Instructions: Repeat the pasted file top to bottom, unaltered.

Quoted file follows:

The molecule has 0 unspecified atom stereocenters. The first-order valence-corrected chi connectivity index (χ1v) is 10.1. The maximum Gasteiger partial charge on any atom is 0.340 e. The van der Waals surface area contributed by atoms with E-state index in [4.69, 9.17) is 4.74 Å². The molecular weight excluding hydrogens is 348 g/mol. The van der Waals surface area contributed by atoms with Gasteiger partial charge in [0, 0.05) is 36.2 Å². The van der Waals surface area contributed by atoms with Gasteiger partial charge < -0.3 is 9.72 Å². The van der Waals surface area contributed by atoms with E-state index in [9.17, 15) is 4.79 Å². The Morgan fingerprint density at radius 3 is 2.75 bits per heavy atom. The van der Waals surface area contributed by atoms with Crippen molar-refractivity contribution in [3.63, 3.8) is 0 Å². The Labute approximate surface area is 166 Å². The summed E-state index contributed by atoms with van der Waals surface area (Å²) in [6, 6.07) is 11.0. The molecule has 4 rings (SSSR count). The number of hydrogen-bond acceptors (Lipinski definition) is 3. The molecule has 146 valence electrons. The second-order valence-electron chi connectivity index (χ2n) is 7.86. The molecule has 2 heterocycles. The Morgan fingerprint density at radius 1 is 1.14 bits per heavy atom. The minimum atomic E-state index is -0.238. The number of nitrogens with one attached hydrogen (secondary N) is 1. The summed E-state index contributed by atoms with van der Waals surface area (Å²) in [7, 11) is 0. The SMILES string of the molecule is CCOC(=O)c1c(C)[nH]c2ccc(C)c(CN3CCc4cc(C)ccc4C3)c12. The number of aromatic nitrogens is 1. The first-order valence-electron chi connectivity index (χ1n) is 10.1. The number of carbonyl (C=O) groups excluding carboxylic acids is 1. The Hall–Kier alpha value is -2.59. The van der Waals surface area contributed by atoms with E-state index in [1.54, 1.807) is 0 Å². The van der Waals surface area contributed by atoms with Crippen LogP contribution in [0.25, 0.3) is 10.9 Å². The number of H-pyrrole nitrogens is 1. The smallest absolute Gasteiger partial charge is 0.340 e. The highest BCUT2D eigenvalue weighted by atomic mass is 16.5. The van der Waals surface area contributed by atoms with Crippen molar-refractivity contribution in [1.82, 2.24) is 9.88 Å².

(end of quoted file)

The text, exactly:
The molecule has 0 unspecified atom stereocenters. The first-order valence-corrected chi connectivity index (χ1v) is 10.1. The maximum Gasteiger partial charge on any atom is 0.340 e. The van der Waals surface area contributed by atoms with E-state index in [4.69, 9.17) is 4.74 Å². The molecular weight excluding hydrogens is 348 g/mol. The van der Waals surface area contributed by atoms with Gasteiger partial charge in [0, 0.05) is 36.2 Å². The van der Waals surface area contributed by atoms with Gasteiger partial charge < -0.3 is 9.72 Å². The van der Waals surface area contributed by atoms with E-state index in [9.17, 15) is 4.79 Å². The Morgan fingerprint density at radius 3 is 2.75 bits per heavy atom. The van der Waals surface area contributed by atoms with Crippen molar-refractivity contribution in [3.63, 3.8) is 0 Å². The Labute approximate surface area is 166 Å². The summed E-state index contributed by atoms with van der Waals surface area (Å²) in [6, 6.07) is 11.0. The molecule has 4 rings (SSSR count). The number of hydrogen-bond acceptors (Lipinski definition) is 3. The molecule has 146 valence electrons. The second-order valence-electron chi connectivity index (χ2n) is 7.86. The molecule has 2 heterocycles. The Morgan fingerprint density at radius 1 is 1.14 bits per heavy atom. The minimum atomic E-state index is -0.238. The number of nitrogens with one attached hydrogen (secondary N) is 1. The summed E-state index contributed by atoms with van der Waals surface area (Å²) in [7, 11) is 0. The SMILES string of the molecule is CCOC(=O)c1c(C)[nH]c2ccc(C)c(CN3CCc4cc(C)ccc4C3)c12. The number of aromatic nitrogens is 1. The first-order valence-electron chi connectivity index (χ1n) is 10.1. The number of carbonyl (C=O) groups excluding carboxylic acids is 1. The Hall–Kier alpha value is -2.59. The van der Waals surface area contributed by atoms with E-state index in [1.54, 1.807) is 0 Å². The van der Waals surface area contributed by atoms with Crippen LogP contribution in [0.25, 0.3) is 10.9 Å². The number of H-pyrrole nitrogens is 1. The smallest absolute Gasteiger partial charge is 0.340 e. The highest BCUT2D eigenvalue weighted by atomic mass is 16.5. The van der Waals surface area contributed by atoms with Crippen molar-refractivity contribution in [1.82, 2.24) is 9.88 Å².